Allowing the mattress to get plenty of air will help get rid of smells, and placing it in the sun will help things dry out faster.
If you’re drying indoors, it can take an entire day.
Out in the sun can still take several hours. Either way, you’ll want to check on it occasionally.
Feeling the spot and pressing down gently is the best way to determine if it’s dried completely.
Once it’s dry, you’ll have some residue left behind from the spray mixture.
Time to get out the vacuum again, and give the spot a last once-over. There should be no signs of the stain.
Preventing Another Accident
Now that you’ve been through the process of cleaning up pet urine from a mattress, you’re probably thinking one thing: let’s never do that again!
Your dog’s moment of weakness on your mattress could have been due to several factors, so identifying why they did it will help avoid it from recurring.
So ask yourself – have to go too long without a bathroom break? Dogs can only hold it so long!
Are they elderly or suffering from a condition that causes frequent urination?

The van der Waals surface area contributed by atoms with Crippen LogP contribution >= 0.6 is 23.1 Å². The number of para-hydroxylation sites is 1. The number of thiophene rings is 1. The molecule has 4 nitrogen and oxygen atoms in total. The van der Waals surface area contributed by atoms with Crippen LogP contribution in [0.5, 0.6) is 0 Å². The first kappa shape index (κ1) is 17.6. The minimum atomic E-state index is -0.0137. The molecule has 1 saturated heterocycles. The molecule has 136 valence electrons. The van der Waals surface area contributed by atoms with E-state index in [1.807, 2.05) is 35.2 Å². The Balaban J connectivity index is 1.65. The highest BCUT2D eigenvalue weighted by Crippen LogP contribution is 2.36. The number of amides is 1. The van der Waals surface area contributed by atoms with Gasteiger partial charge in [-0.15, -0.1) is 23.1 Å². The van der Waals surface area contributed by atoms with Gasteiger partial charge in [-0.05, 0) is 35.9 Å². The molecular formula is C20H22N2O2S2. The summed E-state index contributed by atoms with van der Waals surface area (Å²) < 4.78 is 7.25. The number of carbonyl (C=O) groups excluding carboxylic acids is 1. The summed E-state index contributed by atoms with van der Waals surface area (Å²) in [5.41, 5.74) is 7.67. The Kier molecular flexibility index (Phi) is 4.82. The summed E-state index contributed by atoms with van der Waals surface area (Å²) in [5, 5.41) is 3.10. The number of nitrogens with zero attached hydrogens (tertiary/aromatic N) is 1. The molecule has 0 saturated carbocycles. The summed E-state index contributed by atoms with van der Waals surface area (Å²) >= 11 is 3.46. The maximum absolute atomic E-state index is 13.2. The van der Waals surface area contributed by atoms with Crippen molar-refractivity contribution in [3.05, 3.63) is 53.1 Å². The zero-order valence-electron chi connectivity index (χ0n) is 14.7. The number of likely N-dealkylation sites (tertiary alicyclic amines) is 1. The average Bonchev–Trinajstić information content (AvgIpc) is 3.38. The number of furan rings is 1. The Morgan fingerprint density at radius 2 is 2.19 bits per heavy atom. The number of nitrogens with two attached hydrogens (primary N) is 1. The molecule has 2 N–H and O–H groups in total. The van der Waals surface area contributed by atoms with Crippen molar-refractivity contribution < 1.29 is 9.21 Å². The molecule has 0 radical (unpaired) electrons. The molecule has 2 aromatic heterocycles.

Is something else wrong, and your dog is refusing to go pee outside?
Are they male, unneutered, and marking territory in the house?
Maybe you have a puppy who is still being house trained, or you could have a new adult dog who hasn’t learned house rules quite yet.
A dog peeing on your mattress is no small offense, and it might be time for some tough love.
Before this though, check for any other abnormal signs when it comes to their “number ones.”
If all seems normal, going the punishing route after the fact isn’t going to help.
If they’re not fully house trained, it’s time to tighten up some privileges until they can be trusted with things like your bed.
A puppy or dog who hasn’t learned not to pee inside yet is not going to discriminate where they pee. Everything is in danger – your bed, your floors, your couch.
I know cuddling and sharing your home with your dog is one of the best parts of having a pet, and it’s no fun for anyone if they can’t follow you around everywhere.
However, you’ll save yourself a lot of trouble if you restrict certain areas until the time comes that they can be left unsupervised.
Crate training is an excellent tool that can be used in conjunction with consistent house training. This is where your dog or puppy should stay when they can’t be watched like a hawk.
When you’re sleeping, out for a couple of hours, or otherwise occupied, the crate is the best place for them – and your mattress.
Puppies need to use the bathroom as frequently as every two hours.
Crates will only help overnight or for long stretches during the day if someone can let them out frequently to pee.
Adult dogs in the process house training can hold themselves longer. Since the crate should come to be their safe haven, they will avoid taking care of business in it.